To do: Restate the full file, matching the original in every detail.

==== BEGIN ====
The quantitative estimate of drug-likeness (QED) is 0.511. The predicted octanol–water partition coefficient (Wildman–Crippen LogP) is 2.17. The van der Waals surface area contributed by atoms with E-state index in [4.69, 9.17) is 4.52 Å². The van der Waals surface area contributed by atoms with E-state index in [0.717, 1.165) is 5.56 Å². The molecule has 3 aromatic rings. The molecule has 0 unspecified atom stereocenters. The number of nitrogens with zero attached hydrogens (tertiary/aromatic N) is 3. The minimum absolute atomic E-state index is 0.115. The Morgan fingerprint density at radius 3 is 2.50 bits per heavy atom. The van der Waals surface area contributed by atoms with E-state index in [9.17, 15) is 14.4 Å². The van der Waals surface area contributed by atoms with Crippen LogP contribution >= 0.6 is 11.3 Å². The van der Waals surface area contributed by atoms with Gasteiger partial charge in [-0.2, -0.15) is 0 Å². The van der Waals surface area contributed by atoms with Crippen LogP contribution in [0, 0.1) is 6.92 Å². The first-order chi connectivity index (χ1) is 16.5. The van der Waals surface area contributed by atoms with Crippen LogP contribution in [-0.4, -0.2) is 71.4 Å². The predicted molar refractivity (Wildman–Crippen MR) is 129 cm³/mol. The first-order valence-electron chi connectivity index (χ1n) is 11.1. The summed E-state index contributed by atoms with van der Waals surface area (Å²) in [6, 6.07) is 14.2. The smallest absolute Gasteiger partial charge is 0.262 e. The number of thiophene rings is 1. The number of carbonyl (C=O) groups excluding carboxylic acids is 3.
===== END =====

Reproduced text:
The quantitative estimate of drug-likeness (QED) is 0.511. The predicted octanol–water partition coefficient (Wildman–Crippen LogP) is 2.17. The van der Waals surface area contributed by atoms with E-state index in [4.69, 9.17) is 4.52 Å². The van der Waals surface area contributed by atoms with E-state index in [0.717, 1.165) is 5.56 Å². The molecule has 3 aromatic rings. The molecule has 0 unspecified atom stereocenters. The number of nitrogens with zero attached hydrogens (tertiary/aromatic N) is 3. The minimum absolute atomic E-state index is 0.115. The Morgan fingerprint density at radius 3 is 2.50 bits per heavy atom. The van der Waals surface area contributed by atoms with E-state index in [9.17, 15) is 14.4 Å². The van der Waals surface area contributed by atoms with Crippen LogP contribution >= 0.6 is 11.3 Å². The van der Waals surface area contributed by atoms with Gasteiger partial charge in [-0.2, -0.15) is 0 Å². The van der Waals surface area contributed by atoms with Crippen LogP contribution in [0, 0.1) is 6.92 Å². The first-order chi connectivity index (χ1) is 16.5. The van der Waals surface area contributed by atoms with Crippen LogP contribution in [-0.4, -0.2) is 71.4 Å². The predicted molar refractivity (Wildman–Crippen MR) is 129 cm³/mol. The first-order valence-electron chi connectivity index (χ1n) is 11.1. The summed E-state index contributed by atoms with van der Waals surface area (Å²) in [6, 6.07) is 14.2. The smallest absolute Gasteiger partial charge is 0.262 e. The number of thiophene rings is 1. The number of carbonyl (C=O) groups excluding carboxylic acids is 3.